Originally famed for its sexual frankness, Bernardo Bertolucci's LAST TANGO IN PARIS has managed to endure due to its sophisticated storytelling and brave lead performances. Marlon Brando incorporated details from his own life into the character of Paul, the globetrotting American who finally settled into a marriage and proprietorship of a fleabag hotel in Paris. But when his wife commits suicide, Paul goes into an existential tailspin. One day, while wandering through an apartment that is available for rent, he encounters Jeanne (Maria Schneider), a lovely Parisian girl (she's 20 to Paul's 45) who is also viewing the apartment. The two become intimate and have a heated affair, carried on without names, in the apartment where they first met. While Paul clearly hopes to forget about his wife, Jeanne is simply overwhelmed by her fiancé (Jean-Pierre Leaud, in a somewhat Bertolucci-satirizing role), a filmmaker who wants her to be his subject and inspiration. Nothing is taboo in their relationship, but confrontation comes when Paul breaks the spell of impersonality. Brando's monologue beside his dead wife has sent many a film student into a paroxysm of pleasure in this groundbreaking erotic drama from acclaimed director Bertolucci (THE CONFORMIST, THE LAST EMPEROR).
Alberto Grimaldi - Producer
Dan Diament - Actor/Last Tango In Paris
Catherine Sola - Actress/"Last Tango In.."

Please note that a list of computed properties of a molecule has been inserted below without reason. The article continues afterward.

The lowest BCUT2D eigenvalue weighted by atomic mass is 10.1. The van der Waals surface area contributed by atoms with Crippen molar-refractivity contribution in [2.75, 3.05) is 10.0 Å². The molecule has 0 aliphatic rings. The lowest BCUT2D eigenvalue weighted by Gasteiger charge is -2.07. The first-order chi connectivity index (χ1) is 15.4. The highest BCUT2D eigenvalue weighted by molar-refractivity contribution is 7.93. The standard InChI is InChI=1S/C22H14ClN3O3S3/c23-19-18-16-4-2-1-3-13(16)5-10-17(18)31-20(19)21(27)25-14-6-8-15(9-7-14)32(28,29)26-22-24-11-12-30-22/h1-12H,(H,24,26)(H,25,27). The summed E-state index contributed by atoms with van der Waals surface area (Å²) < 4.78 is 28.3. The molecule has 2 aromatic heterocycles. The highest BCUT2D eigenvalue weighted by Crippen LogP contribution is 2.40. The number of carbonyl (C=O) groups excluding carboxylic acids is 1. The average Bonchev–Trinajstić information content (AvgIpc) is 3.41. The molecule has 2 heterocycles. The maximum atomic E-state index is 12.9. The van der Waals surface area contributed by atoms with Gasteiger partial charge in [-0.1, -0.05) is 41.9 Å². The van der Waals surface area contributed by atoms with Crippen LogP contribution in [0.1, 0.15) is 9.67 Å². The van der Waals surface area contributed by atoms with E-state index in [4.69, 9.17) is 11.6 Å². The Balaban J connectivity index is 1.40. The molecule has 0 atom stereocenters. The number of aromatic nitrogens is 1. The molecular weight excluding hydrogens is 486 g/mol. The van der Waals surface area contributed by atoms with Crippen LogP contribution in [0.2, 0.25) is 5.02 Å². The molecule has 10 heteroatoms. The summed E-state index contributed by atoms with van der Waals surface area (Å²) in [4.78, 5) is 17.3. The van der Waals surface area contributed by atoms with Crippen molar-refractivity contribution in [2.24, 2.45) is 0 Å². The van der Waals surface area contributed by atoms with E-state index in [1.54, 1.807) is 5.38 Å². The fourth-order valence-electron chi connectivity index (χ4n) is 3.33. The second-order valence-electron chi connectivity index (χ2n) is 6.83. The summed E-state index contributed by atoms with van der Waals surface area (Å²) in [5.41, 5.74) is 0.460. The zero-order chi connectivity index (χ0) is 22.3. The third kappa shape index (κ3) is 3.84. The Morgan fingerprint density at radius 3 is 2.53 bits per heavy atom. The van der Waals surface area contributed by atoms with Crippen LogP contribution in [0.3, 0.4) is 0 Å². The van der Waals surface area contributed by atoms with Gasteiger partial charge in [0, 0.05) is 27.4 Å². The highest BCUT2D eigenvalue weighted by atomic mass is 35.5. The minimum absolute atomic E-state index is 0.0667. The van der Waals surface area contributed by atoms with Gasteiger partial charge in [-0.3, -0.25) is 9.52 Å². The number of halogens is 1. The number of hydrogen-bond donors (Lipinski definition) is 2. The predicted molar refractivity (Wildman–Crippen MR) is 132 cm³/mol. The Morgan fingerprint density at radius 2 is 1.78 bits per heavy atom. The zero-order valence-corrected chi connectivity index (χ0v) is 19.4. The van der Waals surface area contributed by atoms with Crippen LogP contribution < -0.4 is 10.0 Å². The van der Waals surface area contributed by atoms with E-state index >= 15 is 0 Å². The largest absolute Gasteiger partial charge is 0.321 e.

Massimo Girotti - Italian Actor
Darling Legitimus - Actor/Last Tango In Paris
Jean-Pierre Léaud - French Actor ("Antoine Doinel")
Mauro Marchetti - Actor/Last Tango In Paris
Bernardo Bertolucci - Italian Director, LAST TANGO IN PARIS (1972)
Maria Schneider - French Actress
Franco Arcalli - Screenwriter/Editor
Marlon Brando - Oscar winning american actor/director, THE GODFATHER (1972)
Marlon Brando Jr. - Oscar winning american actor/director, THE GODFATHER (1972)
Marlon Brando plays Paul, an American expatriate whose wife has recently committed suicide. Maria Schneider is Jeanne, a young Frenchwoman engaged to be married to an earnest young filmmaker. When they meet by chance in an empty Paris apartment, Paul and Jeanne embark on an intense sexual relationship that obliterates the outside world each is hiding from. Bertolucci and Brando created controversy with their poignant vision of desire inflamed by grief.
Theatrical release: October 14, 1972 The original MPAA rating (in 1973) was X; the film was resubmitted for an R rating in 1981 and rerated again as an X in 1982. The film was named to the Japanese Kinema Jumpo list of 1973's Ten Best Films. Bernardo Bertolucci received Italy's Silver Ribbon as the Best Director of 1972-1973. Marlon Brando was named Best Actor of 1973 by the New York Film Critics and by the National Society of Film Critics. Maria Schneider received Italy's David di Donatello Award for Best Actress of 1972-1973 for her work in LAST TANGO and DEAR PARENTS. The paintings used in the opening credit sequence are by 20th-century British master Francis Bacon. Screened at the 1972 New York Film Festival. "I have a prostate like an Idaho potato."--Paul (Marlon Brando) to Jeanne (Maria Schneider) "Get the butter."--Paul (Marlon Brando) to Jeanne (Maria Schneider)
"...The look, feel and sound of the film are evocative..." - 08/11/1995 Chicago Sun-Times, p.37
"[Brando gives] one of his most ferocious and feeling performances." - 02/19/2004 Rolling Stone, p.76-7
"Brando communicates a great sense of erotic abandon..." - 07/16/2004 Entertainment Weekly, p.31
"Brando is astonishing." - 10/01/2004 Premiere, p.114
"Given Vittorio Storaro's lush photography and Gato Barbieri's rich jazz score, there was no mistaking it for anything but art..." - 03/09/2011 A.V. Club
4 stars out of 5 -- "[H]ere Brando's unpredictability is electrifying as the anguished, self-loathing Paul alternates between charm, petulance and bitter wit." - 06/01/2012 Total Film